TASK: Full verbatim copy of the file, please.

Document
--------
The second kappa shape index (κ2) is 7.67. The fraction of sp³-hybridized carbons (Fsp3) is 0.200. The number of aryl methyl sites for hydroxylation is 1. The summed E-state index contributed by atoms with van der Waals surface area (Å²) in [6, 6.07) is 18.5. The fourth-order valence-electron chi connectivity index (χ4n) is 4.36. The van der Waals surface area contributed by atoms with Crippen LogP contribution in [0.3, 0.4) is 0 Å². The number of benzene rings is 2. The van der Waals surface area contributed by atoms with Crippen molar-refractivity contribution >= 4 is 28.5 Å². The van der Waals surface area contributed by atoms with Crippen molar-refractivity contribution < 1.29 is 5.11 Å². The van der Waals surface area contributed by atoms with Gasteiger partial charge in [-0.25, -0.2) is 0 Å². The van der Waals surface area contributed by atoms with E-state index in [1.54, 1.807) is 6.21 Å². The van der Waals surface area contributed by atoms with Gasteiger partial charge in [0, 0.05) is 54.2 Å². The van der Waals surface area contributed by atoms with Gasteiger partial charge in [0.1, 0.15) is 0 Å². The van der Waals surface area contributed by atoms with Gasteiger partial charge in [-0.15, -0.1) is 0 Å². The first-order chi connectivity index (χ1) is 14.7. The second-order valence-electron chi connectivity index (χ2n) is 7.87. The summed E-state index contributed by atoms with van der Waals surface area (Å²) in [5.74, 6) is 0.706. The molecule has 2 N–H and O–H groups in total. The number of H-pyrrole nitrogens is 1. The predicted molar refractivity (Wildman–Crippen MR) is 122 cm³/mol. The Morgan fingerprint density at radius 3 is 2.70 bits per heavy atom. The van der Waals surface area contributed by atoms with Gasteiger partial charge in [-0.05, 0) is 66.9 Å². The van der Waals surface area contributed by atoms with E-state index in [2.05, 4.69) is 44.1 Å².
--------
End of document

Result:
The second kappa shape index (κ2) is 7.67. The fraction of sp³-hybridized carbons (Fsp3) is 0.200. The number of aryl methyl sites for hydroxylation is 1. The summed E-state index contributed by atoms with van der Waals surface area (Å²) in [6, 6.07) is 18.5. The fourth-order valence-electron chi connectivity index (χ4n) is 4.36. The van der Waals surface area contributed by atoms with Crippen LogP contribution in [0.3, 0.4) is 0 Å². The number of benzene rings is 2. The van der Waals surface area contributed by atoms with Crippen molar-refractivity contribution >= 4 is 28.5 Å². The van der Waals surface area contributed by atoms with Crippen molar-refractivity contribution < 1.29 is 5.11 Å². The van der Waals surface area contributed by atoms with Gasteiger partial charge in [-0.25, -0.2) is 0 Å². The van der Waals surface area contributed by atoms with E-state index in [1.54, 1.807) is 6.21 Å². The van der Waals surface area contributed by atoms with Gasteiger partial charge in [0, 0.05) is 54.2 Å². The van der Waals surface area contributed by atoms with Gasteiger partial charge in [0.1, 0.15) is 0 Å². The van der Waals surface area contributed by atoms with Gasteiger partial charge in [-0.15, -0.1) is 0 Å². The first-order chi connectivity index (χ1) is 14.7. The second-order valence-electron chi connectivity index (χ2n) is 7.87. The summed E-state index contributed by atoms with van der Waals surface area (Å²) in [5.74, 6) is 0.706. The molecule has 2 N–H and O–H groups in total. The number of H-pyrrole nitrogens is 1. The predicted molar refractivity (Wildman–Crippen MR) is 122 cm³/mol. The Morgan fingerprint density at radius 3 is 2.70 bits per heavy atom. The van der Waals surface area contributed by atoms with Gasteiger partial charge in [-0.05, 0) is 66.9 Å². The van der Waals surface area contributed by atoms with E-state index in [2.05, 4.69) is 44.1 Å².